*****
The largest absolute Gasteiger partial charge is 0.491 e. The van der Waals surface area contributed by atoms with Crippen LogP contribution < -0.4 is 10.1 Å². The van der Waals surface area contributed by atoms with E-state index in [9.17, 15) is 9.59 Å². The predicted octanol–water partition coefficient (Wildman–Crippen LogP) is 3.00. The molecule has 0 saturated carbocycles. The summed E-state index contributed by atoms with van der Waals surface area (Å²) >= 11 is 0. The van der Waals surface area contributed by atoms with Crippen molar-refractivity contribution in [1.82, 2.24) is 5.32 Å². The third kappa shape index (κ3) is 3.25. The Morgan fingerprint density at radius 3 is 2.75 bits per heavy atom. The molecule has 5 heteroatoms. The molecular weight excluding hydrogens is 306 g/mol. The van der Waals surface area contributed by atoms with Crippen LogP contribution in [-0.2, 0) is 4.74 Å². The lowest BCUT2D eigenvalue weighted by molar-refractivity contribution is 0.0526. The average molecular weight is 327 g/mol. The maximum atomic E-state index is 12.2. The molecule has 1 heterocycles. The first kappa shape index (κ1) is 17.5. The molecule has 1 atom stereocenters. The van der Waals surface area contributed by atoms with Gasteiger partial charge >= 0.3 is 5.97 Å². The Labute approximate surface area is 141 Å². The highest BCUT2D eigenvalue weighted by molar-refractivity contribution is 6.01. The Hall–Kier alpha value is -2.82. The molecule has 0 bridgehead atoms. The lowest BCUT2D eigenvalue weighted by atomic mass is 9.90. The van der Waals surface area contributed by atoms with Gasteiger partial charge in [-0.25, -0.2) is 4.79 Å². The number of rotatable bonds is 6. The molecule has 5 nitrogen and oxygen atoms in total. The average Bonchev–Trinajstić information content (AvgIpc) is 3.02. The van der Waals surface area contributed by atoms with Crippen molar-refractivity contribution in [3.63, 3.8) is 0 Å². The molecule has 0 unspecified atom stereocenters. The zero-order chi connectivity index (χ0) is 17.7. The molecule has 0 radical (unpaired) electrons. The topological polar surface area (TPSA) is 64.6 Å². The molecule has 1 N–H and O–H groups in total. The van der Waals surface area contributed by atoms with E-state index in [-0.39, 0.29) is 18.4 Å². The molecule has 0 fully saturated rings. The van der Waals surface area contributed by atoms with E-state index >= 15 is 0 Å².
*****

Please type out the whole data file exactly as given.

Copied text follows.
The largest absolute Gasteiger partial charge is 0.491 e. The van der Waals surface area contributed by atoms with Crippen LogP contribution < -0.4 is 10.1 Å². The van der Waals surface area contributed by atoms with E-state index in [9.17, 15) is 9.59 Å². The predicted octanol–water partition coefficient (Wildman–Crippen LogP) is 3.00. The molecule has 0 saturated carbocycles. The summed E-state index contributed by atoms with van der Waals surface area (Å²) >= 11 is 0. The van der Waals surface area contributed by atoms with Crippen molar-refractivity contribution in [1.82, 2.24) is 5.32 Å². The third kappa shape index (κ3) is 3.25. The Morgan fingerprint density at radius 3 is 2.75 bits per heavy atom. The molecule has 5 heteroatoms. The molecular weight excluding hydrogens is 306 g/mol. The van der Waals surface area contributed by atoms with Crippen LogP contribution in [-0.2, 0) is 4.74 Å². The lowest BCUT2D eigenvalue weighted by molar-refractivity contribution is 0.0526. The average molecular weight is 327 g/mol. The maximum atomic E-state index is 12.2. The molecule has 1 heterocycles. The first kappa shape index (κ1) is 17.5. The molecule has 1 atom stereocenters. The van der Waals surface area contributed by atoms with Gasteiger partial charge >= 0.3 is 5.97 Å². The Labute approximate surface area is 141 Å². The highest BCUT2D eigenvalue weighted by molar-refractivity contribution is 6.01. The Hall–Kier alpha value is -2.82. The molecule has 0 bridgehead atoms. The lowest BCUT2D eigenvalue weighted by atomic mass is 9.90. The van der Waals surface area contributed by atoms with Gasteiger partial charge in [-0.25, -0.2) is 4.79 Å². The number of rotatable bonds is 6. The molecule has 5 nitrogen and oxygen atoms in total. The average Bonchev–Trinajstić information content (AvgIpc) is 3.02. The van der Waals surface area contributed by atoms with Crippen molar-refractivity contribution in [3.63, 3.8) is 0 Å². The molecule has 0 unspecified atom stereocenters. The zero-order chi connectivity index (χ0) is 17.7. The molecule has 0 radical (unpaired) electrons. The topological polar surface area (TPSA) is 64.6 Å². The molecule has 1 N–H and O–H groups in total. The van der Waals surface area contributed by atoms with E-state index in [-0.39, 0.29) is 18.4 Å². The molecule has 0 fully saturated rings. The van der Waals surface area contributed by atoms with E-state index >= 15 is 0 Å².